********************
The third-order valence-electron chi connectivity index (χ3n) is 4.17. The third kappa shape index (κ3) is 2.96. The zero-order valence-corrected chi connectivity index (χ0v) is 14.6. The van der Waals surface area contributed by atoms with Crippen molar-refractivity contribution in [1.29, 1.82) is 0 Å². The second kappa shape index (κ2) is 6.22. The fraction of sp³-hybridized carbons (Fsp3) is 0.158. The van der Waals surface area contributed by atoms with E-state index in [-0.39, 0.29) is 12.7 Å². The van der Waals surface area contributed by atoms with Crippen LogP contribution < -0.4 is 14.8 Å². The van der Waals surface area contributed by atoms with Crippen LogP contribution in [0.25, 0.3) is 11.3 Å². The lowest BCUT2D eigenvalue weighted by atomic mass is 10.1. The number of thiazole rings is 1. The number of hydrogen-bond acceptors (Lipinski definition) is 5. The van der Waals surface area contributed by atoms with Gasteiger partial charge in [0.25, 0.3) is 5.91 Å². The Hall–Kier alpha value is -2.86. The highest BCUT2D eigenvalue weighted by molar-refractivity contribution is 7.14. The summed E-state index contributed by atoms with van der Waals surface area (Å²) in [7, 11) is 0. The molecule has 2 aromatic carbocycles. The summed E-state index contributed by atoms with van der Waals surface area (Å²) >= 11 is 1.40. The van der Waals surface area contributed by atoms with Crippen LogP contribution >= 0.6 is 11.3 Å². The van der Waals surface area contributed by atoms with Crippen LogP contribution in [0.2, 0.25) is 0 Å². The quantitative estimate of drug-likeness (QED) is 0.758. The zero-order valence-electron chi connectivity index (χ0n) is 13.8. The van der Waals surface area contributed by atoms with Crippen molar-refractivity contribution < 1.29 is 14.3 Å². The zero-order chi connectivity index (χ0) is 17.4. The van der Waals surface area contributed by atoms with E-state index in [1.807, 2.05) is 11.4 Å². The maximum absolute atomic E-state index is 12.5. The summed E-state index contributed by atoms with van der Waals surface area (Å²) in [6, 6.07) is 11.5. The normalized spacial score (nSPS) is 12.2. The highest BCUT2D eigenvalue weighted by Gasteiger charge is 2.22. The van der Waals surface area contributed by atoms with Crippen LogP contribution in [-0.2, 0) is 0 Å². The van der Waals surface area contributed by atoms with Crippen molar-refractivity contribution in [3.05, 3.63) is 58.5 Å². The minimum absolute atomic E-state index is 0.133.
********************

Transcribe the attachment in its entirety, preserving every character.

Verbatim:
The third-order valence-electron chi connectivity index (χ3n) is 4.17. The third kappa shape index (κ3) is 2.96. The zero-order valence-corrected chi connectivity index (χ0v) is 14.6. The van der Waals surface area contributed by atoms with Crippen molar-refractivity contribution in [1.29, 1.82) is 0 Å². The second kappa shape index (κ2) is 6.22. The fraction of sp³-hybridized carbons (Fsp3) is 0.158. The van der Waals surface area contributed by atoms with E-state index in [-0.39, 0.29) is 12.7 Å². The van der Waals surface area contributed by atoms with Crippen LogP contribution < -0.4 is 14.8 Å². The van der Waals surface area contributed by atoms with Crippen LogP contribution in [0.25, 0.3) is 11.3 Å². The lowest BCUT2D eigenvalue weighted by atomic mass is 10.1. The number of thiazole rings is 1. The number of hydrogen-bond acceptors (Lipinski definition) is 5. The van der Waals surface area contributed by atoms with Gasteiger partial charge in [0.25, 0.3) is 5.91 Å². The Hall–Kier alpha value is -2.86. The highest BCUT2D eigenvalue weighted by molar-refractivity contribution is 7.14. The summed E-state index contributed by atoms with van der Waals surface area (Å²) in [7, 11) is 0. The molecule has 2 aromatic carbocycles. The summed E-state index contributed by atoms with van der Waals surface area (Å²) >= 11 is 1.40. The van der Waals surface area contributed by atoms with Crippen LogP contribution >= 0.6 is 11.3 Å². The van der Waals surface area contributed by atoms with Crippen LogP contribution in [0.2, 0.25) is 0 Å². The quantitative estimate of drug-likeness (QED) is 0.758. The zero-order valence-electron chi connectivity index (χ0n) is 13.8. The van der Waals surface area contributed by atoms with Crippen molar-refractivity contribution < 1.29 is 14.3 Å². The zero-order chi connectivity index (χ0) is 17.4. The van der Waals surface area contributed by atoms with E-state index in [1.807, 2.05) is 11.4 Å². The maximum absolute atomic E-state index is 12.5. The summed E-state index contributed by atoms with van der Waals surface area (Å²) in [6, 6.07) is 11.5. The normalized spacial score (nSPS) is 12.2. The highest BCUT2D eigenvalue weighted by Gasteiger charge is 2.22. The van der Waals surface area contributed by atoms with Crippen LogP contribution in [-0.2, 0) is 0 Å². The van der Waals surface area contributed by atoms with Crippen molar-refractivity contribution in [3.05, 3.63) is 58.5 Å². The minimum absolute atomic E-state index is 0.133.